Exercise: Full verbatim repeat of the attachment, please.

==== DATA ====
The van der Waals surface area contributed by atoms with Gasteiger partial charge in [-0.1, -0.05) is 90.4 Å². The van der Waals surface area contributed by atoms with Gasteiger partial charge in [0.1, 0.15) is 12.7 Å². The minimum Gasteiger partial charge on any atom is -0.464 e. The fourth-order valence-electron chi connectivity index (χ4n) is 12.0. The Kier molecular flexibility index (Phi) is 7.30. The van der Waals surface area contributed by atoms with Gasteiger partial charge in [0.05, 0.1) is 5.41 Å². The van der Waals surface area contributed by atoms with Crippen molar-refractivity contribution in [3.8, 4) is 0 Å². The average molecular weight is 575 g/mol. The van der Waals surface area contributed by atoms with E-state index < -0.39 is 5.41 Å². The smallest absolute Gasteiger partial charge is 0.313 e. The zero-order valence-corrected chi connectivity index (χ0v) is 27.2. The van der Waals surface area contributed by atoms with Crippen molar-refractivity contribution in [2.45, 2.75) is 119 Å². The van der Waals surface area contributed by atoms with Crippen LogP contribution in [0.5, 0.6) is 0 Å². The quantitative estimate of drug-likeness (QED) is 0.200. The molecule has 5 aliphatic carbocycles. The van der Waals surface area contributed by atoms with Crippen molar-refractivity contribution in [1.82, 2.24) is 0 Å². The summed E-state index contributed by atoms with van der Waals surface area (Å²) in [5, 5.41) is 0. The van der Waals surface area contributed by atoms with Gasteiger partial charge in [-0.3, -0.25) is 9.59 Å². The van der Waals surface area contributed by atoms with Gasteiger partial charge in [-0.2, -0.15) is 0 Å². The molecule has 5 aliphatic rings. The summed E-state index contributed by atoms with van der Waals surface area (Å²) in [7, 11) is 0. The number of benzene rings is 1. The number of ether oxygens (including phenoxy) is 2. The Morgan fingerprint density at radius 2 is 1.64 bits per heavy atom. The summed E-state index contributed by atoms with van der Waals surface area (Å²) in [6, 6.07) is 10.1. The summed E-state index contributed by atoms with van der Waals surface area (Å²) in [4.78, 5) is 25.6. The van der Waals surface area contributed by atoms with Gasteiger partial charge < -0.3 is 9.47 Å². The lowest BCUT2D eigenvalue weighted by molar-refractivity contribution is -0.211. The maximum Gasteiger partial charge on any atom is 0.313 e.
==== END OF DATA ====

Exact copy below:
The van der Waals surface area contributed by atoms with Gasteiger partial charge in [-0.1, -0.05) is 90.4 Å². The van der Waals surface area contributed by atoms with Gasteiger partial charge in [0.1, 0.15) is 12.7 Å². The minimum Gasteiger partial charge on any atom is -0.464 e. The fourth-order valence-electron chi connectivity index (χ4n) is 12.0. The Kier molecular flexibility index (Phi) is 7.30. The van der Waals surface area contributed by atoms with Gasteiger partial charge in [0.05, 0.1) is 5.41 Å². The van der Waals surface area contributed by atoms with Crippen molar-refractivity contribution in [3.8, 4) is 0 Å². The average molecular weight is 575 g/mol. The van der Waals surface area contributed by atoms with E-state index < -0.39 is 5.41 Å². The smallest absolute Gasteiger partial charge is 0.313 e. The zero-order valence-corrected chi connectivity index (χ0v) is 27.2. The van der Waals surface area contributed by atoms with Crippen molar-refractivity contribution in [2.45, 2.75) is 119 Å². The van der Waals surface area contributed by atoms with Crippen LogP contribution in [0.5, 0.6) is 0 Å². The quantitative estimate of drug-likeness (QED) is 0.200. The molecule has 5 aliphatic carbocycles. The van der Waals surface area contributed by atoms with Crippen molar-refractivity contribution in [1.82, 2.24) is 0 Å². The summed E-state index contributed by atoms with van der Waals surface area (Å²) in [5, 5.41) is 0. The van der Waals surface area contributed by atoms with Gasteiger partial charge in [-0.3, -0.25) is 9.59 Å². The van der Waals surface area contributed by atoms with Gasteiger partial charge in [-0.2, -0.15) is 0 Å². The molecule has 5 aliphatic rings. The summed E-state index contributed by atoms with van der Waals surface area (Å²) in [7, 11) is 0. The number of benzene rings is 1. The number of ether oxygens (including phenoxy) is 2. The Morgan fingerprint density at radius 2 is 1.64 bits per heavy atom. The summed E-state index contributed by atoms with van der Waals surface area (Å²) in [6, 6.07) is 10.1. The summed E-state index contributed by atoms with van der Waals surface area (Å²) in [4.78, 5) is 25.6. The van der Waals surface area contributed by atoms with Gasteiger partial charge < -0.3 is 9.47 Å². The lowest BCUT2D eigenvalue weighted by molar-refractivity contribution is -0.211. The maximum Gasteiger partial charge on any atom is 0.313 e.